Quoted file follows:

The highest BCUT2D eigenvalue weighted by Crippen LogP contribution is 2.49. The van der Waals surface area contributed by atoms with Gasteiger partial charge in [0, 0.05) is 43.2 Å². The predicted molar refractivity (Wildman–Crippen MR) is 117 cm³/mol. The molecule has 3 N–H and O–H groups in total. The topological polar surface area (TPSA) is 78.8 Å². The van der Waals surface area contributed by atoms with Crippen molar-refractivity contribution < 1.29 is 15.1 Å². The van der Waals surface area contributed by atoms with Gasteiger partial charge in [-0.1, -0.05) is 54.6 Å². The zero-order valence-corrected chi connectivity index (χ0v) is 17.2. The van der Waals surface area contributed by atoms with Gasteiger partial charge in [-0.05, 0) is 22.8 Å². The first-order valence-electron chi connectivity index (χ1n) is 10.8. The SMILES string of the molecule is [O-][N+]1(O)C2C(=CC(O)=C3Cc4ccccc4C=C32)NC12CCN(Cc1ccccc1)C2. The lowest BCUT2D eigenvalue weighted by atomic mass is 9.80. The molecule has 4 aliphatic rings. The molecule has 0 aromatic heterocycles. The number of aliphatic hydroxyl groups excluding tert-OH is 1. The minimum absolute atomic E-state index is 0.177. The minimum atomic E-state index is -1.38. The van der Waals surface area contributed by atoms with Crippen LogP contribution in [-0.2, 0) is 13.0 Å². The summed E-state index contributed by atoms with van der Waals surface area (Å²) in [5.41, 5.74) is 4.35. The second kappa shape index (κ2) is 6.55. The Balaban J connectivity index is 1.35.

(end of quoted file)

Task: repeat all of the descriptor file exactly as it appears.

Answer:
The highest BCUT2D eigenvalue weighted by Crippen LogP contribution is 2.49. The van der Waals surface area contributed by atoms with Gasteiger partial charge in [0, 0.05) is 43.2 Å². The predicted molar refractivity (Wildman–Crippen MR) is 117 cm³/mol. The molecule has 3 N–H and O–H groups in total. The topological polar surface area (TPSA) is 78.8 Å². The van der Waals surface area contributed by atoms with Crippen molar-refractivity contribution < 1.29 is 15.1 Å². The van der Waals surface area contributed by atoms with Gasteiger partial charge in [-0.1, -0.05) is 54.6 Å². The zero-order valence-corrected chi connectivity index (χ0v) is 17.2. The van der Waals surface area contributed by atoms with Gasteiger partial charge in [-0.05, 0) is 22.8 Å². The first-order valence-electron chi connectivity index (χ1n) is 10.8. The SMILES string of the molecule is [O-][N+]1(O)C2C(=CC(O)=C3Cc4ccccc4C=C32)NC12CCN(Cc1ccccc1)C2. The lowest BCUT2D eigenvalue weighted by atomic mass is 9.80. The molecule has 4 aliphatic rings. The molecule has 0 aromatic heterocycles. The number of aliphatic hydroxyl groups excluding tert-OH is 1. The minimum absolute atomic E-state index is 0.177. The minimum atomic E-state index is -1.38. The van der Waals surface area contributed by atoms with Crippen LogP contribution in [-0.2, 0) is 13.0 Å². The summed E-state index contributed by atoms with van der Waals surface area (Å²) in [5.41, 5.74) is 4.35. The second kappa shape index (κ2) is 6.55. The Balaban J connectivity index is 1.35.